Democracy? They alter the results of the elections.. Its already prooved .. BRAZIL IS A DICTATORSHIP!

The article says:
Many of the headlines in recent years about about Brazilians have been lifted millions out of poverty ... But for many Brazilians raised the expectations of the not seem to have been matched by results "

With the money that Brazil generates today, It was suposed to be already a country of the first world with security, education, health ... The government makes the minimun that they can .. but still tries to do less if possible!

The people need to make the move and take away all this rottenness of the government to create laws that prevent convicted politicians to get reelected!

The article says:
"Towards the end of the evening in Rio, there were violent clashes between groups of protesters and police."

And for those who did not see actually what started the problem were not Protestants, and Dilma still has the courage to say that alongside the Brazilians ..

THAT makes me SICK!

Im living In italy for 10 months now and I say, even If I need to stay illegal here (now Im legal.. but I just have 2 months more of visa..) I will never come back to that dictatorship that Is Brazil now If this revolution stops, Im tired.. really tired!

posted on Jun, 19 2013 @ 02:31 PM
This is great.

The Brazilian Congress and Senate, and also every one of the public elected offices, are costly. A UN study put Brazil's representatives as the 2nd or 3rd most costly in a one-time worldwide survey. They cost millions per year, while the minimum wage is $4000/year (today). So there is a great gulf between classes. The politicians usually only dedicate themselves to being insiders to the political power, which is easy when you can manipulate the media. The media today is alarmed, but it's not looking at the big picture, with a critical view.

The population are directing their frustration towards the public offices. Mayor's House, Governor's House, local Assemblies, all were attacked. Even a Sub-Mayor's office was targeted today in São Paulo, which has 31 Sub-Mayors. A mayor in Juazeiro had to be escorted by the police after being cornered by over 8,000 people, a great part teachers, demanding better wages and work conditions (link). The money that should be directed to education is often diverted to the pockets of politicians and their associates. So there is a great popular feeling that we're just fed up! And even if the bus fares go down, we'll keep protesting, because change is needed!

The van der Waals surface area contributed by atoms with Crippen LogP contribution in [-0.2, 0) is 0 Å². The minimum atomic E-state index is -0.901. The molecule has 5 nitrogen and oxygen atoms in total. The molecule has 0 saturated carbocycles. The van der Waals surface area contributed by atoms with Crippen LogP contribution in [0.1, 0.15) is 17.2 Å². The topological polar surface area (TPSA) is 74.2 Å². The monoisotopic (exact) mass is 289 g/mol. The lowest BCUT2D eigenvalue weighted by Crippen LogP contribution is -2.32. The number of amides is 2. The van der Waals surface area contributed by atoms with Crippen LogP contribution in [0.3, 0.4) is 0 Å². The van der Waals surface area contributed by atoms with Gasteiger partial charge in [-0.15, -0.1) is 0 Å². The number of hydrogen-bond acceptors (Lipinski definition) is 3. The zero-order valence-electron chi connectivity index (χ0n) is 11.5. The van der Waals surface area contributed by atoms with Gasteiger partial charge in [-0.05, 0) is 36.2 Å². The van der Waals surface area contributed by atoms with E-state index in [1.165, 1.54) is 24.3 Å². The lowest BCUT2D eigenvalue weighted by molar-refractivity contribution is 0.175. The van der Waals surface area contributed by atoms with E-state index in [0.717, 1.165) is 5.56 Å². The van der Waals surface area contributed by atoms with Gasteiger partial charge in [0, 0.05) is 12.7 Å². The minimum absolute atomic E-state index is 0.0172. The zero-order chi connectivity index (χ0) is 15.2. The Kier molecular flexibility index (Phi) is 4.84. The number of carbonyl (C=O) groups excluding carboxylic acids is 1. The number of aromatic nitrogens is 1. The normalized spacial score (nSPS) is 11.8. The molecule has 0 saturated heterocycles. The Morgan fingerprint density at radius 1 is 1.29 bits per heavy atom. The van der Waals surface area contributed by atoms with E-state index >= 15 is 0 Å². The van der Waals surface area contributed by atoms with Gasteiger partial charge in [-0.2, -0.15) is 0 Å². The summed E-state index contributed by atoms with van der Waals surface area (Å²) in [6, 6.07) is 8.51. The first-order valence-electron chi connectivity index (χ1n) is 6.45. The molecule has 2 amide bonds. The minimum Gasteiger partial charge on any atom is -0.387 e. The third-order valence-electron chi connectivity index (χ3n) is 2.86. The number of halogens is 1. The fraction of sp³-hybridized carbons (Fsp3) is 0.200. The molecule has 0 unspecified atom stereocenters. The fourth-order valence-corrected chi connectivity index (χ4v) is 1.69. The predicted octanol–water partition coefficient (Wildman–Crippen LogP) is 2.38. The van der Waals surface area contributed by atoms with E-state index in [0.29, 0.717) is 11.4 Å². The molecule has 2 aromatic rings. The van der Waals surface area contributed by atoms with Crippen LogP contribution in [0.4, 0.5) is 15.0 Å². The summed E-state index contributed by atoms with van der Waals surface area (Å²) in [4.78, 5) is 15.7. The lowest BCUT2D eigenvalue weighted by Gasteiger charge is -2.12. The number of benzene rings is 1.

We also have a great problem in Brazil which is illiteracy. Unlike Cuba and Venezuela, we have not been able to seriously lower illiteracy. Public schools have students over 13, 14, who barely learned how to read. That is, if they stay in class because there's barely enough money to have a good blackboard and chalk sticks. So many people are uninformed about what goes on with their tax money, which is a great burden upon the people. Meanwhile the richest people in Brazil can park their money in Miami, in the Bahamas, in Europe and other countries, assisted by the international banking cartel that can solve any problem... There is strong evidence of insider profits from privatization, and we still don't have open oversight of the contracts involved in the World Cup. The costs are bigger than the biggest social equality programs, Bolsa Familia, a worldwide example of pulling people out of poverty while stimulating education, but while Bolsa Familia is accepted, the World Cup's infrastructure plans do not represent the true needs of the cities. They will help the logistics of a huge event, but they will build infrastructure that does not assess the true mobility needs of the cities, while postponing or even going over previous projects that could do so.